The Best New Automotive Designs: Making Europe's Finest Even Finer

How do you beat Rolls-Royce, Porsche, or Mercedes at its own game?

Start with a great base, and make it better...

Posaidon's 853 hp AMG 63 Mercedes
There are two things you need to know about the guys behind Posaidon. First, they're not great at spelling mythical Greek deities. Second, they're definitely good about getting power from a Mercedes. Their newest package for the AMG 63 bumps horsepower to 853, which results in a top speed of 214 mph. Not bad for a four door.

Mansory's 650 hp Rolls-Royce Ghost Series II
Mansory is sometimes known for going a little overboard with their designs. Look at the lines on this take of Rolls-Royce's newest palace and you'll find a fairly restrained least on the surface. Lift the "bonnet"—hey, it's English—and the power's been bumped to 652 hp. That's definitely enough to get home in time to take afternoon tea.

DMC's 660 HP McLaren MP4-12C MSO
So, you take a not-bland McLaren, run it through McLaren's Special Operations division to make it even sweeter, then send it to the German carbon fiber-meisters at DMC. What do you get? A car with subtle tweaks at the front and side, a double wing in back, an interior full of whatever material you can think of, and an engine that's been bumped to 660 hp. That'll do.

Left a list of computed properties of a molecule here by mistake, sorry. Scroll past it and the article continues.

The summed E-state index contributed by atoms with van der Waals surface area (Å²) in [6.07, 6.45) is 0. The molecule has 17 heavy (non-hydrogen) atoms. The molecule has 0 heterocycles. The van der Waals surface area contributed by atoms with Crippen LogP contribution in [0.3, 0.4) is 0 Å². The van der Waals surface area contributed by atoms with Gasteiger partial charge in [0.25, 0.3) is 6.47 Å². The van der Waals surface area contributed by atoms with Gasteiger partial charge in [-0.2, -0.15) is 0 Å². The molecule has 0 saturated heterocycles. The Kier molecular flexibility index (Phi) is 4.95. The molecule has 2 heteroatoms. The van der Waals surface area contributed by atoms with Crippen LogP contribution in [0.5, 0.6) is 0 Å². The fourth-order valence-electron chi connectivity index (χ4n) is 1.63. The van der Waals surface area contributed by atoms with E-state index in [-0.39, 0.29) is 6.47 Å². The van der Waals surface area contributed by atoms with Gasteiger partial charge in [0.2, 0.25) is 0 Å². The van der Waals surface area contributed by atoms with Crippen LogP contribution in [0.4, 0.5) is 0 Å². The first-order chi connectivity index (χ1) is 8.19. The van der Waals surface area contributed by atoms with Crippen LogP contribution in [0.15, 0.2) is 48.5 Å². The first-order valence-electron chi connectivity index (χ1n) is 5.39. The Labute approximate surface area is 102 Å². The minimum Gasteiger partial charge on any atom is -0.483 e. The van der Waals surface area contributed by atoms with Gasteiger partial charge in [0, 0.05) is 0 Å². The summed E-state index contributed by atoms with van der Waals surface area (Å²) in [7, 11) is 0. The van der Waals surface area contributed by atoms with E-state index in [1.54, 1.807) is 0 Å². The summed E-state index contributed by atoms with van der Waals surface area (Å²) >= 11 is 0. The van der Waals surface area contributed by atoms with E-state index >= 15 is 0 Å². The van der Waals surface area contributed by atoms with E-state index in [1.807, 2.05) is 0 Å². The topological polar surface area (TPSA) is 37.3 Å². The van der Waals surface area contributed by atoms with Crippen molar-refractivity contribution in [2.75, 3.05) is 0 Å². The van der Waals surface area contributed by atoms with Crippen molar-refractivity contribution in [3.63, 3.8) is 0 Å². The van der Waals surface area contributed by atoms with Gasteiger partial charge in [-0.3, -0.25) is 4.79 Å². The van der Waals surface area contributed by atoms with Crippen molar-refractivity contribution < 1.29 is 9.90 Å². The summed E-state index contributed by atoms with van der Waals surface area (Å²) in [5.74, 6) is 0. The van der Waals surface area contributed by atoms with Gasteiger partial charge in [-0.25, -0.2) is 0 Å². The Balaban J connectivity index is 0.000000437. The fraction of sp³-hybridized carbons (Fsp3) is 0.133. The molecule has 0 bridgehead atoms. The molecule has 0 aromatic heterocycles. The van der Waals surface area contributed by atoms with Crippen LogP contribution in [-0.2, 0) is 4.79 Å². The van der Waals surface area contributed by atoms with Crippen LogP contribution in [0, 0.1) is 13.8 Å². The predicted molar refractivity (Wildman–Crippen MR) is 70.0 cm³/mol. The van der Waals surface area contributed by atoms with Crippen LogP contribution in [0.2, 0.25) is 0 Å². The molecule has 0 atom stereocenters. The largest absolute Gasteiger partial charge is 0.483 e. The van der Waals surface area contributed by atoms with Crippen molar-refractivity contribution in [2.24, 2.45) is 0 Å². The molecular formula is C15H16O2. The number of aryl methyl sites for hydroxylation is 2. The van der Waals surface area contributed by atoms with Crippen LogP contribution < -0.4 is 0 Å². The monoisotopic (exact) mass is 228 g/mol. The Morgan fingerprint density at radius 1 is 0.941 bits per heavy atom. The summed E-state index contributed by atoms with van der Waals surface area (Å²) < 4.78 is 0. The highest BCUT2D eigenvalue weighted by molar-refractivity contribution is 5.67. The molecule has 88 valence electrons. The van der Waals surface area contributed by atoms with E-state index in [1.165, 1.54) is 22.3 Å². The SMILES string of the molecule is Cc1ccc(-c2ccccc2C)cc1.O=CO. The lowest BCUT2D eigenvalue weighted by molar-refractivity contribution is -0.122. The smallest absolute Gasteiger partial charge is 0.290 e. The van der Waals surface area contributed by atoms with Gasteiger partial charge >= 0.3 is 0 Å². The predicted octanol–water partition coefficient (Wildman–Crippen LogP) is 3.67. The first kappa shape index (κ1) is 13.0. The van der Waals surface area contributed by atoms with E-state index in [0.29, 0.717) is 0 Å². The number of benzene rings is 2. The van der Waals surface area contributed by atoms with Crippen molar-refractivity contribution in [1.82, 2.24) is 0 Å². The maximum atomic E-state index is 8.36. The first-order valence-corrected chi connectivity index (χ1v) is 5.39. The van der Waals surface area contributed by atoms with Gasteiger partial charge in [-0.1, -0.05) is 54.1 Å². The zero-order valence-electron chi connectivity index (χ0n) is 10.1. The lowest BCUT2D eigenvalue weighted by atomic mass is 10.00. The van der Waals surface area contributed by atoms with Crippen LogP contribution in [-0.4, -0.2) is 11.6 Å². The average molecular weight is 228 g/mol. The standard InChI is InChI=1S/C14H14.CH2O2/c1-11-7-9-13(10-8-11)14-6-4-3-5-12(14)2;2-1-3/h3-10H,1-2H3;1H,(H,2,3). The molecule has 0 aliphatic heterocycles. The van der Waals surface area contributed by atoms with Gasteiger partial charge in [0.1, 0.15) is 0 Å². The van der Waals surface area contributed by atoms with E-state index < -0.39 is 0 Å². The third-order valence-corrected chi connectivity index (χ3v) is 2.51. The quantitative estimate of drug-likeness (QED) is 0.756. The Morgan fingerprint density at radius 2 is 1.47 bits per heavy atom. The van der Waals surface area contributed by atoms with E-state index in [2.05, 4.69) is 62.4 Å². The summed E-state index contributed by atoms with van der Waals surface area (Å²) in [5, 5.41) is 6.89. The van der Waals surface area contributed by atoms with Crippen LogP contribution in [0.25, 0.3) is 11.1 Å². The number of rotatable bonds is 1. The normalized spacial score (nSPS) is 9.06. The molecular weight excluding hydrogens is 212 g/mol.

Reiter's Gallardo Extenso R-EX
By far the most performance driven of the lot is Reiter's new take on the old Lamborghini Gallardo. It's intended for racing, and the rear wheels have been pushed out by over five inches to help improve the car's handling tremendously. If you're serious about going fast, and racing at a semi-pro level, this is a good starting point.

Techart's 911 Targa
Techart has a long history of making Porsche's even sportier, so for the 911 Targa, they've just dropped a heap of new parts that transform not just the front and rear with spoilers and a diffuser. To make sure the first thing you do with your new spoiler isn't destroying it on a speed bump, they've developed a new system that lifts the nose by almost two extra inches over stock.

Aaron Miller is the Rides editor for Supercompressor, and can be found on Twitter. Just one day in the Reiter. That's all he wants.